LOVE AND WAR
By S. C. Turnbo

The following account of war, love, and a wedding was told me by Mr. James S. Griffin, whose father, Anderson Griffin, settled in the southeast part of Texas County, Missouri, in 1850 where he resided on Hog Creek until in 1856 when he and his family moved into Polk County and settled on Slagle Creek nine miles south of Bolivar, the county seat of Polk County. James Griffin said that Polk County was comparatively a new county when his father moved into that part of Missouri. He said he was about 16 years old when his father moved there, but when the war broke out in 1861, part of the county was thickly settled. The people were divided in their sentiments and opinions regarding the war. Some were strong in their faith in the south. The same was expressed for the north by others. It was readily observed that when the people were in the act of clashing together it was not a difficult matter to distinguish who was for the north and who was for the south. I, like others, had my mind made up many months before I saw that war was inevitable and when uncle Abe Lincoln called for volunteers I enlisted in the federal army. The command I took membership in was Company A, the 8th Missouri Cavalry, commanded by Colonel John Gravelly, Captain McCabe, who was an Irishman was the commander of our company. I took part in the fight at LoneJack and Wilson Creek. In this last battle, I was in 50 yards of General Lyon when he fell from his horse. I also took part in the fight at Helena which was a hard fight. I was also in several skirmishes which is not worthy of mention at present. You will not consider it strange when I tell you that I married in the time of the war for that was common in the north and in the south, too. But I think I will astonish you when I tell you that I married a true southern girl. Her name was Jane Macky and was a daughter of Mrs. Rebecca Macky, widow lady of John Macky. I had been acquainted with her since we had lived in Polk County and she bore the reputation of being an honest and industrious girl. She would never pout or seem angry when in the presence of union soldiers. Her conversation was always pleasant and she would contend in a kind mild way for the southern soldiers and southern rights as she termed it, and was firm in what she said. She seemed so true and faithful to the southern cause that I admired her pluck and constant devotion and faith in the south.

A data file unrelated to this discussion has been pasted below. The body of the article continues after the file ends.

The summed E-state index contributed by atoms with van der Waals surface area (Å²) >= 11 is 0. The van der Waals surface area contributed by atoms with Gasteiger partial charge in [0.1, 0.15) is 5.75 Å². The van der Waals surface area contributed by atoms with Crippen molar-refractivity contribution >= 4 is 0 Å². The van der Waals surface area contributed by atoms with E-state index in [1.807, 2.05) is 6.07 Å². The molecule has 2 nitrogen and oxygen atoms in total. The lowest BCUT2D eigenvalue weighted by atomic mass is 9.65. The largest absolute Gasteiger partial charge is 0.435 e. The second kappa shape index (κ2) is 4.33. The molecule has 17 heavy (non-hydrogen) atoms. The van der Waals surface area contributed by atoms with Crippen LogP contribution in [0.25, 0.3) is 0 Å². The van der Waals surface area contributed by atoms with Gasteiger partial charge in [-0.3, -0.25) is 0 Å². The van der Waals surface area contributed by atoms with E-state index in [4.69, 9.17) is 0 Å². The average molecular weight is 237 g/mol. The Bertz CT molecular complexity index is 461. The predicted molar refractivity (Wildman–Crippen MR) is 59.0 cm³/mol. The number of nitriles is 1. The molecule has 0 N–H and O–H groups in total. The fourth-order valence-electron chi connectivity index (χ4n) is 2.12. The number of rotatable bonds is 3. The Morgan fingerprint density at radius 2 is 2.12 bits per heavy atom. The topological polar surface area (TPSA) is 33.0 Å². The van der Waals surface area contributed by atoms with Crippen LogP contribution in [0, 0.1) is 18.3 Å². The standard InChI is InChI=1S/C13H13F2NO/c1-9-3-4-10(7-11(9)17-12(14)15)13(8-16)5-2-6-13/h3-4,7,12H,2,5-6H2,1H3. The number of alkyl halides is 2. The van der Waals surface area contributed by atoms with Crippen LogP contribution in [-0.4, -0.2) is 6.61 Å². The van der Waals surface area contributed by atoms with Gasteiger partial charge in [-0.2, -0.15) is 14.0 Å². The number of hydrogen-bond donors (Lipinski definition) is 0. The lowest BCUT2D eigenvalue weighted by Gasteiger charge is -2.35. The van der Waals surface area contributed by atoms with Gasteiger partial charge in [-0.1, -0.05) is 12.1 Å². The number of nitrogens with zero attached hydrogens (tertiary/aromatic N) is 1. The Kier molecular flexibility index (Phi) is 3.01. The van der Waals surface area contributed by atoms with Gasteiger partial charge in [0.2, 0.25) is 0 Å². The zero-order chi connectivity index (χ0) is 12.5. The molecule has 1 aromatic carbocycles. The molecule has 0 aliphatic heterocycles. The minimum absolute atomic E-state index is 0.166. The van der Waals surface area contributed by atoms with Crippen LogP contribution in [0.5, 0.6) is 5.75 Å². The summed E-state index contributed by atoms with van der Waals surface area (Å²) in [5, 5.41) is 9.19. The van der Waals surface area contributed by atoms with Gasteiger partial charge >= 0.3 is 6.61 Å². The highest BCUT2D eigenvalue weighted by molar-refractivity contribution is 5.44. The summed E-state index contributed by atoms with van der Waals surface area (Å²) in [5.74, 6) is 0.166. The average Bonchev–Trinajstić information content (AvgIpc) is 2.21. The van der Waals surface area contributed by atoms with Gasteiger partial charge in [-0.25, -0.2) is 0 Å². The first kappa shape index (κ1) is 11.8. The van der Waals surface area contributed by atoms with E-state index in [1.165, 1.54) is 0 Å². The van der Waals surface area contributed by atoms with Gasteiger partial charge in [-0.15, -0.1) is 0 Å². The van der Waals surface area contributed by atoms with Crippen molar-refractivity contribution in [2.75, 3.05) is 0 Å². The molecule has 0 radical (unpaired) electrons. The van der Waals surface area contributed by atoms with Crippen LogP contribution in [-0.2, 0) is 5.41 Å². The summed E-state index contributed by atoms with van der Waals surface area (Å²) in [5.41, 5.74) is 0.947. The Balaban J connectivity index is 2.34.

She had a sister named Mandy who liked the south, too, but her love for it was not as deep-rooted in her bosom as her sister’s faith was. I recollect on one occasion while a small command of we soldiers were passing her mother’s house Jane greeted us in a kind manner and says "Hurrah for Jeff Davis and the Southern Confederacy." Some of the boys said they thought she ought not be so bold in advocating southern sentiments so strong. Others said that she was not two-faced about it and that she was a brave girl. These last remarks pleased me for I was coming to the conclusion that she was a lovely being and a deep pang of love and admiration for her took possession of my heart but I kept it to myself until one day when I and a few other soldiers stopped a few minutes at her house to get water. I had a very nice ribbon that I was carrying with me and when she found it out she took it away from me and jokingly remarked that she had "captured my colors" which created a laugh among the others at my expense. I told Jane that as she had taken my ensign away from me that I did not intend to stop until I captured her heart. Soon after this I called on her and begged permission to be allowed to call at her house and spend a few hours in her company, which she granted, then I was happy. I called on her many times and the more the calls the more I loved my southern lady. When finally I told her I could not live without her and she agreed to marry me on this condition, that she believed I was a true union soldier and was not harsh in my expressions toward the south and that she was a friend to the south and that if they were wedded she would not trample on my rights and affections as a union soldier and she did not want me to abuse her rights as a southern woman and that she would be devoted to me as a true wife ought to be. Of course I agreed and we were married. The marriage occurred in 1864 and we could not be together all the time until Grant and Lee agreed to quit by General Lee surrendering to Grant, then we both lived happily together for forty-one years when my devoted companion that I had loved and cherished so long sickened and died. Her death occurred near Coweta, Indian Territory, and we laid her to rest in the Dick Bruner graveyard near Bruner’s Creek In a beautiful shady grove of timber a mile or two south of Coweta.

 

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